If the creator is not a US person, there can be no US direct investment abroad. If the creator is a US person, then if the trust is subject to the jurisdiction of a US state, the trust as a US intermediary is responsible for reporting the required information for and in the name of the US creator, or instructing the creator to submit Form BE-10.
If the trust is offshore, then the US creator is considered to own the foreign business enterprise directly and all accounts or transactions of the US person with the intermediary are considered to be with the foreign affiliate. A non-US trust company that acts as trustee for a trust settled by a US person files a Form 3520-A report with the Internal Revenue Service (IRS) and a Foreign Account Tax Compliance Act (FATCA) report for US tax purposes (for further details please see the Overview (May 2014)). That trustee should also discuss with and assist the US settlor in determining whether a BE-10 filing for 2014 is necessary for BEA purposes.
US beneficiaries of irrevocable trusts treated as owners
Where the trust does not have a reversionary interest, the beneficiaries of the trust are considered to be the owners of the trust's investments for the purposes of determining the existence of direct investment. When asked how ownership would be allocated to a class of discretionary beneficiaries, the BEA responded "pro rata". It also said that members of the same family are deemed to be an associated group. According to the Form BE-10 instructions, an associated group is deemed to be one "US Reporter", and a US reporter must sum all direct and indirect lines of ownership interest in the foreign business enterprise to determine whether it holds 10% or more.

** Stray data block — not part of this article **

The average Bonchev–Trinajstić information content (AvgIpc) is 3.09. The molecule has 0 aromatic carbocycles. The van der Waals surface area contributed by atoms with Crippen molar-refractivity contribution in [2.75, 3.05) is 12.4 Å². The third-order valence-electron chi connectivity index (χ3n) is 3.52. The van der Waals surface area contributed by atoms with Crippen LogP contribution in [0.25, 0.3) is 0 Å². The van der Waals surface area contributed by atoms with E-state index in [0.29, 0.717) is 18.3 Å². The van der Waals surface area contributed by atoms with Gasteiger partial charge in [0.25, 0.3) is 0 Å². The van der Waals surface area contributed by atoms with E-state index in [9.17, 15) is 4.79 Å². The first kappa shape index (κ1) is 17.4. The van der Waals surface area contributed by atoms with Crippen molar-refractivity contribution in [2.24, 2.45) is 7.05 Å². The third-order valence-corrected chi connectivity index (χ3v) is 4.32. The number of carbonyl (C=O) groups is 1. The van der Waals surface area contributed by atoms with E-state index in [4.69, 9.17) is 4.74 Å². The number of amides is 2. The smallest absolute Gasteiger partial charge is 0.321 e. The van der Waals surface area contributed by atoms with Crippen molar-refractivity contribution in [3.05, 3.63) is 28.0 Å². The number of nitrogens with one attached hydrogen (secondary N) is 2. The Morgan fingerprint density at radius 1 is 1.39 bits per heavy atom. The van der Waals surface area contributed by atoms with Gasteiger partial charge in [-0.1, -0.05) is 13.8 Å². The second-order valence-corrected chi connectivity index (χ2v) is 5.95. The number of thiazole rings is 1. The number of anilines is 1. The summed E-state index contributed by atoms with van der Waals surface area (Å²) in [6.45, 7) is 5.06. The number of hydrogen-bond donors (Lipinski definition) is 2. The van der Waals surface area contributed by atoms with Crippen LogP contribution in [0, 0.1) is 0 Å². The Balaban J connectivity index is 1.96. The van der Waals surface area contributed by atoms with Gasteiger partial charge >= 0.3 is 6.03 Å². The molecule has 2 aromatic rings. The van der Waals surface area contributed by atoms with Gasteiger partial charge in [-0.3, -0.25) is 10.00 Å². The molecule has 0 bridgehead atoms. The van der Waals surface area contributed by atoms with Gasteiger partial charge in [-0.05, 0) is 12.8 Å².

Thus, US discretionary beneficiaries of a trust that owns stock in a foreign business enterprise may have a Form BE-10 reporting obligation. For example, the discretionary class of beneficiaries may be the descendants of the settlor. Suppose that the settlor has three children, each of whom in turn has three children, so that the trust currently has 12 possible discretionary beneficiaries. The trust owns 100% of the stock of a foreign business enterprise. Each beneficiary is allocated an 8.33% ownership interest in the foreign business enterprise. One of the settlor's sons and his own three children are US citizens. Based on the Form BE-10 instructions and BEA responses to inquiries, it appears that these four US beneficiaries constitute one US reporter and as an associated group own 33.33% of the foreign business enterprise. Form BE-10A asks for the "name and address of US Reporter." Although not addressed in the instructions, it would be accurate to say "US beneficiaries of XYZ Trust" and include an address care of the trustee. Then on page two, where "form of organization of US Reporter" is asked, tick the box "other" and specify "associated group".